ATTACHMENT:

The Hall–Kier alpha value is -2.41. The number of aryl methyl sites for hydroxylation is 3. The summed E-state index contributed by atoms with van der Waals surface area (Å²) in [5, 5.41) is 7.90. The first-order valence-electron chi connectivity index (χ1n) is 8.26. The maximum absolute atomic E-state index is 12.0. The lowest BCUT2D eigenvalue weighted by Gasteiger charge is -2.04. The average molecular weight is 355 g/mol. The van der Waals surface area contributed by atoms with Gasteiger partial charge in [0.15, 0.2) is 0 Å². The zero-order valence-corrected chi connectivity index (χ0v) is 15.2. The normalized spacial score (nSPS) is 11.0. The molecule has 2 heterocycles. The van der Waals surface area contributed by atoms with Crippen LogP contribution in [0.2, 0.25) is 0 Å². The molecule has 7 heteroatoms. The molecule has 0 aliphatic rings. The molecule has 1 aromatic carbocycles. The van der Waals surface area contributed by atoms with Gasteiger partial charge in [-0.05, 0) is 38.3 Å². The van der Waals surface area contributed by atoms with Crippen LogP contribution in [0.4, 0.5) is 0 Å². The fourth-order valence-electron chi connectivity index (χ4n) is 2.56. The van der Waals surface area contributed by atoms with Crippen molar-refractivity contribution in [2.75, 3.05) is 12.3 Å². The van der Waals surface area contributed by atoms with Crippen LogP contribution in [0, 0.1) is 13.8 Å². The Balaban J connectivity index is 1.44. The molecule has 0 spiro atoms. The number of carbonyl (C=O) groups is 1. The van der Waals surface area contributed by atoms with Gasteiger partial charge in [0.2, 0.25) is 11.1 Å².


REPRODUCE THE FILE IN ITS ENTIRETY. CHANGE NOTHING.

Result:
The Hall–Kier alpha value is -2.41. The number of aryl methyl sites for hydroxylation is 3. The summed E-state index contributed by atoms with van der Waals surface area (Å²) in [5, 5.41) is 7.90. The first-order valence-electron chi connectivity index (χ1n) is 8.26. The maximum absolute atomic E-state index is 12.0. The lowest BCUT2D eigenvalue weighted by Gasteiger charge is -2.04. The average molecular weight is 355 g/mol. The van der Waals surface area contributed by atoms with Gasteiger partial charge in [0.15, 0.2) is 0 Å². The zero-order valence-corrected chi connectivity index (χ0v) is 15.2. The normalized spacial score (nSPS) is 11.0. The molecule has 2 heterocycles. The van der Waals surface area contributed by atoms with Crippen LogP contribution in [0.2, 0.25) is 0 Å². The molecule has 7 heteroatoms. The molecule has 0 aliphatic rings. The molecule has 1 aromatic carbocycles. The van der Waals surface area contributed by atoms with Gasteiger partial charge in [-0.05, 0) is 38.3 Å². The van der Waals surface area contributed by atoms with Crippen LogP contribution in [0.4, 0.5) is 0 Å². The fourth-order valence-electron chi connectivity index (χ4n) is 2.56. The van der Waals surface area contributed by atoms with Crippen molar-refractivity contribution in [2.75, 3.05) is 12.3 Å². The van der Waals surface area contributed by atoms with Crippen LogP contribution in [0, 0.1) is 13.8 Å². The Balaban J connectivity index is 1.44. The molecule has 0 spiro atoms. The number of carbonyl (C=O) groups is 1. The van der Waals surface area contributed by atoms with Gasteiger partial charge in [0.2, 0.25) is 11.1 Å².